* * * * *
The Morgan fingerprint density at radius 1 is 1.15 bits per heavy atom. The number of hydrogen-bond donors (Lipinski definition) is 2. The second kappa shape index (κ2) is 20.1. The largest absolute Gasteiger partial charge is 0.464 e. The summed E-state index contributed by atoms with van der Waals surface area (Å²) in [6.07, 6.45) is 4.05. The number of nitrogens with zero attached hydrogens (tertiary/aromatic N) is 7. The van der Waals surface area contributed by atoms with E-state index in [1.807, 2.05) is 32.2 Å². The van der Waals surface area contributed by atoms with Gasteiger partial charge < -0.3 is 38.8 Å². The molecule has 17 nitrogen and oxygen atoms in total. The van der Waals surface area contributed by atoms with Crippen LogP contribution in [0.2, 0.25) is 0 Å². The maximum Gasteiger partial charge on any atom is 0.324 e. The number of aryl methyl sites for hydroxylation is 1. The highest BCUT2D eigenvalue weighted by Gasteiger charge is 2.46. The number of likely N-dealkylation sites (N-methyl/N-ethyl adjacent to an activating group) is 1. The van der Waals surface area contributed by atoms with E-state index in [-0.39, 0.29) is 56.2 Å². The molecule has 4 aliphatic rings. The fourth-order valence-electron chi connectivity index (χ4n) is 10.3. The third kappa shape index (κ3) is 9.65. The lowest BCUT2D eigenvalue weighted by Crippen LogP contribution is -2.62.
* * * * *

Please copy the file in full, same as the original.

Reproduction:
The Morgan fingerprint density at radius 1 is 1.15 bits per heavy atom. The number of hydrogen-bond donors (Lipinski definition) is 2. The second kappa shape index (κ2) is 20.1. The largest absolute Gasteiger partial charge is 0.464 e. The summed E-state index contributed by atoms with van der Waals surface area (Å²) in [6.07, 6.45) is 4.05. The number of nitrogens with zero attached hydrogens (tertiary/aromatic N) is 7. The van der Waals surface area contributed by atoms with E-state index in [1.807, 2.05) is 32.2 Å². The van der Waals surface area contributed by atoms with Gasteiger partial charge < -0.3 is 38.8 Å². The molecule has 17 nitrogen and oxygen atoms in total. The van der Waals surface area contributed by atoms with Crippen LogP contribution in [0.2, 0.25) is 0 Å². The maximum Gasteiger partial charge on any atom is 0.324 e. The number of aryl methyl sites for hydroxylation is 1. The highest BCUT2D eigenvalue weighted by Gasteiger charge is 2.46. The number of likely N-dealkylation sites (N-methyl/N-ethyl adjacent to an activating group) is 1. The van der Waals surface area contributed by atoms with E-state index in [-0.39, 0.29) is 56.2 Å². The molecule has 4 aliphatic rings. The fourth-order valence-electron chi connectivity index (χ4n) is 10.3. The third kappa shape index (κ3) is 9.65. The lowest BCUT2D eigenvalue weighted by Crippen LogP contribution is -2.62.